We’ve heard a lot about it. Speakers use it. Politicians love it… But Storytellers started it.
What exactly endears an audience to stories? And what makes it such a powerful communication and learning tool that has stood the test of time?
Here are 10 Reasons Why Storytelling is Such a Powerful & Effective Learning Tool.
You can tell the story of Little Red Riding Hood to different group of children, from across all ages and background, and be able to draw different learning lessons (re: Moral of the Story) to different audiences depending on their background.
It could be a lesson in “don’t talk to strangers”, “be careful when you’re travelling alone”, or “if you want to outsmart somebody, go all out and wear proper costumes”.
The point is, stories allow us an option of drawing different lessons without significantly changing their theme and content – which makes it an amazing tool for conveying thoughts and ideas to different groups of people.
9. It’s the Journey that Counts
Stories allow the audience to participate, and join you on journeys which they’ve never been through. Through effective use of storytelling techniques, you can transport the audience to faraway lands, and meet people they’ve never met – yet encounter and go through similar experiences you would like them to know about.
That makes stories to be an efficient tool for communication, and allows speakers to set the scene and guide the thought processes of their audience.
8. Engaging the Audience
Setting the stage and painting the poignant mental pictures, effective story telling techniques allow the audience to populate your scene through their own interpretation and understanding of the characters.
This allows the audience to stay psychologically and emotionally engaged with what you have to say, as you go about saying it.
This form of engagement enhances the realism of the message and points you’re trying to make, and helps the audience immerse and understand the point you’re trying to make better (think of the movie, Inception).
The trick however, is to learn how to set the scenes well, and facilitate its development.
7. Dramatization: Context & Details
We all love a good show – for its twists, turns and surprises. A great story does the same to. It adds colour and excitement, and involves both our heads and heart as we listen to it.
Where information and statemetns provide us with a superficial understanding of issues, stories allow for visual and emotional engagement… and allows the audience to have a greater sense and appreciation of the context (the problem), and reasons for the solution.
6. Bending Reality
Let’s face it – like all our TV series and Movies, not all stories told are real. Yet, through the skill of effective story boarding and the powerful of language, we are able to insert details to “bend reality” and transport our audiences to settings that may or may not exist and experience events that we may not necessarily be able to experience in real life.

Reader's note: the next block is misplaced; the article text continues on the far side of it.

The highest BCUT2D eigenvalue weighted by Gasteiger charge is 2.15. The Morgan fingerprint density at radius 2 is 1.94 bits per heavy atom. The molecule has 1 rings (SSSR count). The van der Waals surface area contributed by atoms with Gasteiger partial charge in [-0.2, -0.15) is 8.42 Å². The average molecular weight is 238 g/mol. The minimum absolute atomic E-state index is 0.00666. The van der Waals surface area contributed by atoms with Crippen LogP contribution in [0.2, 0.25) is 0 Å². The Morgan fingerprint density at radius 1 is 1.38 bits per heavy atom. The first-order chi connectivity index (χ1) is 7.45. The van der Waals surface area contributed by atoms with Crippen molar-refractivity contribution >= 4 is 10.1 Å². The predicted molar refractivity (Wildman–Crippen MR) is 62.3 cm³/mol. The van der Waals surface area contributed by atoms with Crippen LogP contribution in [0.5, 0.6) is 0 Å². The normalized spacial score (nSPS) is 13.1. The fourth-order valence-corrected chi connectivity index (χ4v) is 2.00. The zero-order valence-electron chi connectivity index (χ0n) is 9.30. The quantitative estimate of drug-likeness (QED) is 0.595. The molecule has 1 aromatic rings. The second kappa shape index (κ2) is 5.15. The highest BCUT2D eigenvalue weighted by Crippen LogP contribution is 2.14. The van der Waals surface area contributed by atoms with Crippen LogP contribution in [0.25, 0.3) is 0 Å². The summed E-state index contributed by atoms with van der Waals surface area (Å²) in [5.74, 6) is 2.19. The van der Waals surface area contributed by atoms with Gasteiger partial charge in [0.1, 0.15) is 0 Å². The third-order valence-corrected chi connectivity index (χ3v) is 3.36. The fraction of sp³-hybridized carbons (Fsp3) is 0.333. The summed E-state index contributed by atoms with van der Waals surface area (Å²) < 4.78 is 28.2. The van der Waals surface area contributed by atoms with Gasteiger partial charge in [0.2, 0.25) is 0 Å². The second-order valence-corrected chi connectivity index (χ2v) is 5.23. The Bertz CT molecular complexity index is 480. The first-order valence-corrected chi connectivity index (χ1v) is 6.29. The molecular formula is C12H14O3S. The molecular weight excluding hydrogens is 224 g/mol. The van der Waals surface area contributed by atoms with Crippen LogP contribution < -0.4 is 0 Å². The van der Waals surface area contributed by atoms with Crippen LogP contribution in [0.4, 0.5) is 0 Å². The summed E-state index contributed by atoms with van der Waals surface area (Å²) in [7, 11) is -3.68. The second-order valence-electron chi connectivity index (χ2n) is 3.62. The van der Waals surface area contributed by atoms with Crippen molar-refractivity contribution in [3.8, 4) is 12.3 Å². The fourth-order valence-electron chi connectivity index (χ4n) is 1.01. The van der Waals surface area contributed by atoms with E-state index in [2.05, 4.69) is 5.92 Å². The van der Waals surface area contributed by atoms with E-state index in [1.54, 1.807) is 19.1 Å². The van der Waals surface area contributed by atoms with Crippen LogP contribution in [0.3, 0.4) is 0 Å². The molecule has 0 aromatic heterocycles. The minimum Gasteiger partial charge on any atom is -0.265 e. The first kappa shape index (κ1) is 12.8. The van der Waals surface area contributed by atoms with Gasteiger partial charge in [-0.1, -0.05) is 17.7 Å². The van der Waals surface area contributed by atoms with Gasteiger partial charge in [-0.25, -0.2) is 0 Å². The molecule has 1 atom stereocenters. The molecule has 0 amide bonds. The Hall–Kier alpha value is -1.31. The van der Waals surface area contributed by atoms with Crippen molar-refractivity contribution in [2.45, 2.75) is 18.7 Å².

Again, it’s the journey that counts, and it’s through stories that we’d be able to experience them without the need to move a single muscle in our seats.
5. Programmed to Learn
Because of its flexibility and how simple it is to help an audience learn with it, stories have been used to train and impart knowledge and values to us since we were kids.
Our brains have henced been wired to accept stories to complement our vivid sense of imagination, creativity and understanding of language.
Stories, with their characters and plots and structure, brings with it a world of its own.
What this means, is that anybody who knows of these would be able to tell and re-tell them over and over again. It is non-perishable, and for the reasons mentioned before – highly scaleable.
3. The More You Tell, the Better You Become
Unlike books, you won’t lose an idea because you share it. Rather, you become better at giving your “gifts” away when you use it.
Which is why stories are such attractive options for speakers, trainers and educators – once we’ve crafted one, we can use it over and over again… and we get better at telling them.
Talk about a virtuous cycle of returns!
Since most stories are told from personal experiences, it provides the speaker with the opportunity to communicate a sense of spontaneity (and hence, sincerity) when communicating with the audience.
Prepared speeches may, after all, be “tweaked” and twisted to suit the purpose of the occassion… but surely a speaker without notes, telling us a story from “personal experience” is genuine right?
But we cannot fight that sense of perception.
1. Sharing without Lecturing
Since stories allow listeners to interpret and populate the scenes with their own details, and make sense of the world… they provide speakers with the unique opportunity to communicate ideas without coming across as “lecturing” or “instructing” others on what to do.
It is this sense of “understanding” and personal appreciation of the issues unfolding that moves the audience to action, rather than a direct approach of the speaker telling us what to do because “he” thinks that that should be done “that way”.
Stories, hence, provide you with a unique opportunity to win people over to your side, by allowing the audience to walk with you and experience your lesson.